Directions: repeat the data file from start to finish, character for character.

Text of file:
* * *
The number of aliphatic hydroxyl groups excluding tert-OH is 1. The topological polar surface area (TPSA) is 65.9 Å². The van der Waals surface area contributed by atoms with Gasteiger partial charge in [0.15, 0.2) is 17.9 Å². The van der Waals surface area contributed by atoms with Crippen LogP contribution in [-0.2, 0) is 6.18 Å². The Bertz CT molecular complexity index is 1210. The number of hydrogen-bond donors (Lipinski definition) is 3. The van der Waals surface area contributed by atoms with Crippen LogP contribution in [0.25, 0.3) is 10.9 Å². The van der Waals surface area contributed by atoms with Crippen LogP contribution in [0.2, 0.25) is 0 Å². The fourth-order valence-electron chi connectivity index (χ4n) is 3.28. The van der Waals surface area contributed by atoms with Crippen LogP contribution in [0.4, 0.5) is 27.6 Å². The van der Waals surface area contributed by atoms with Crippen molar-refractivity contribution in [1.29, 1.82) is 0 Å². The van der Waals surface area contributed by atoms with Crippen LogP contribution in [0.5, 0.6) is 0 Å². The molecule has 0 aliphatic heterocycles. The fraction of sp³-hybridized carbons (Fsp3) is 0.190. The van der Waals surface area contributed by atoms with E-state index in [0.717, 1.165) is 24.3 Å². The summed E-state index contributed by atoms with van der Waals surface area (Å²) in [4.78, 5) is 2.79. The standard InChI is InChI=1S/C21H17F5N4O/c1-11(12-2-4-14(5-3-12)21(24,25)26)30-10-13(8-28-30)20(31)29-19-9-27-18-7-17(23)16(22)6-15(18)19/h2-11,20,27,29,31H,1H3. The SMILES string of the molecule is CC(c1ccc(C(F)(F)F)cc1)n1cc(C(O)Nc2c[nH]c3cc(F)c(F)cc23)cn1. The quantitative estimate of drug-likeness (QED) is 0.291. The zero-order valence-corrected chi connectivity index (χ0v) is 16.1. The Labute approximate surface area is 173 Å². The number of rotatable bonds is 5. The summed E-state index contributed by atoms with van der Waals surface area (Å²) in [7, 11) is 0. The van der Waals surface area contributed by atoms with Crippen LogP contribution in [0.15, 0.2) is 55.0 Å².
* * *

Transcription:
The number of aliphatic hydroxyl groups excluding tert-OH is 1. The topological polar surface area (TPSA) is 65.9 Å². The van der Waals surface area contributed by atoms with Gasteiger partial charge in [0.15, 0.2) is 17.9 Å². The van der Waals surface area contributed by atoms with Crippen LogP contribution in [-0.2, 0) is 6.18 Å². The Bertz CT molecular complexity index is 1210. The number of hydrogen-bond donors (Lipinski definition) is 3. The van der Waals surface area contributed by atoms with Crippen LogP contribution in [0.25, 0.3) is 10.9 Å². The van der Waals surface area contributed by atoms with Crippen LogP contribution in [0.2, 0.25) is 0 Å². The fourth-order valence-electron chi connectivity index (χ4n) is 3.28. The van der Waals surface area contributed by atoms with Crippen LogP contribution in [0.4, 0.5) is 27.6 Å². The van der Waals surface area contributed by atoms with Crippen molar-refractivity contribution in [1.29, 1.82) is 0 Å². The van der Waals surface area contributed by atoms with Crippen LogP contribution in [0.5, 0.6) is 0 Å². The molecule has 0 aliphatic heterocycles. The fraction of sp³-hybridized carbons (Fsp3) is 0.190. The van der Waals surface area contributed by atoms with E-state index in [0.717, 1.165) is 24.3 Å². The summed E-state index contributed by atoms with van der Waals surface area (Å²) in [4.78, 5) is 2.79. The standard InChI is InChI=1S/C21H17F5N4O/c1-11(12-2-4-14(5-3-12)21(24,25)26)30-10-13(8-28-30)20(31)29-19-9-27-18-7-17(23)16(22)6-15(18)19/h2-11,20,27,29,31H,1H3. The SMILES string of the molecule is CC(c1ccc(C(F)(F)F)cc1)n1cc(C(O)Nc2c[nH]c3cc(F)c(F)cc23)cn1. The quantitative estimate of drug-likeness (QED) is 0.291. The zero-order valence-corrected chi connectivity index (χ0v) is 16.1. The Labute approximate surface area is 173 Å². The number of rotatable bonds is 5. The summed E-state index contributed by atoms with van der Waals surface area (Å²) in [7, 11) is 0. The van der Waals surface area contributed by atoms with Crippen LogP contribution in [0.15, 0.2) is 55.0 Å².